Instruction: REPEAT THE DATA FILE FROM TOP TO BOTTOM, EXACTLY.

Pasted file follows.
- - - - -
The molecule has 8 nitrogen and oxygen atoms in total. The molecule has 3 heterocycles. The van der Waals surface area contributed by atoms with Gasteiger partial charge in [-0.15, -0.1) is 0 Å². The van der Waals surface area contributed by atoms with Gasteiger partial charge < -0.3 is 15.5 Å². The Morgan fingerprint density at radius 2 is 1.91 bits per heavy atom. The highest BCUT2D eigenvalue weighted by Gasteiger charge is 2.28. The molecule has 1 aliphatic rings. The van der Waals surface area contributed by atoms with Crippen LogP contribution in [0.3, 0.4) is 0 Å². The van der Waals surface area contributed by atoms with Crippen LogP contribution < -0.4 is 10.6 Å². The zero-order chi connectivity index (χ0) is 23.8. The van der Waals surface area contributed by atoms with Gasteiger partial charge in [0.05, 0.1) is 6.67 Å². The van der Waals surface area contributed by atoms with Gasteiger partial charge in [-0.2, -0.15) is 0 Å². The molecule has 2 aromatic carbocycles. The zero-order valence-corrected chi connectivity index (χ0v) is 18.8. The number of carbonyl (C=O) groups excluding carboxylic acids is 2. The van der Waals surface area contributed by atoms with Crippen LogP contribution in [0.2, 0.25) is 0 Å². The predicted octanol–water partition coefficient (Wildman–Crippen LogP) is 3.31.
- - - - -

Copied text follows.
The molecule has 8 nitrogen and oxygen atoms in total. The molecule has 3 heterocycles. The van der Waals surface area contributed by atoms with Gasteiger partial charge in [-0.15, -0.1) is 0 Å². The van der Waals surface area contributed by atoms with Gasteiger partial charge < -0.3 is 15.5 Å². The Morgan fingerprint density at radius 2 is 1.91 bits per heavy atom. The highest BCUT2D eigenvalue weighted by Gasteiger charge is 2.28. The molecule has 1 aliphatic rings. The van der Waals surface area contributed by atoms with Crippen LogP contribution in [0.3, 0.4) is 0 Å². The van der Waals surface area contributed by atoms with Crippen LogP contribution < -0.4 is 10.6 Å². The zero-order chi connectivity index (χ0) is 23.8. The van der Waals surface area contributed by atoms with Gasteiger partial charge in [0.05, 0.1) is 6.67 Å². The van der Waals surface area contributed by atoms with Gasteiger partial charge in [-0.2, -0.15) is 0 Å². The molecule has 2 aromatic carbocycles. The zero-order valence-corrected chi connectivity index (χ0v) is 18.8. The number of carbonyl (C=O) groups excluding carboxylic acids is 2. The van der Waals surface area contributed by atoms with Crippen LogP contribution in [0.2, 0.25) is 0 Å². The predicted octanol–water partition coefficient (Wildman–Crippen LogP) is 3.31.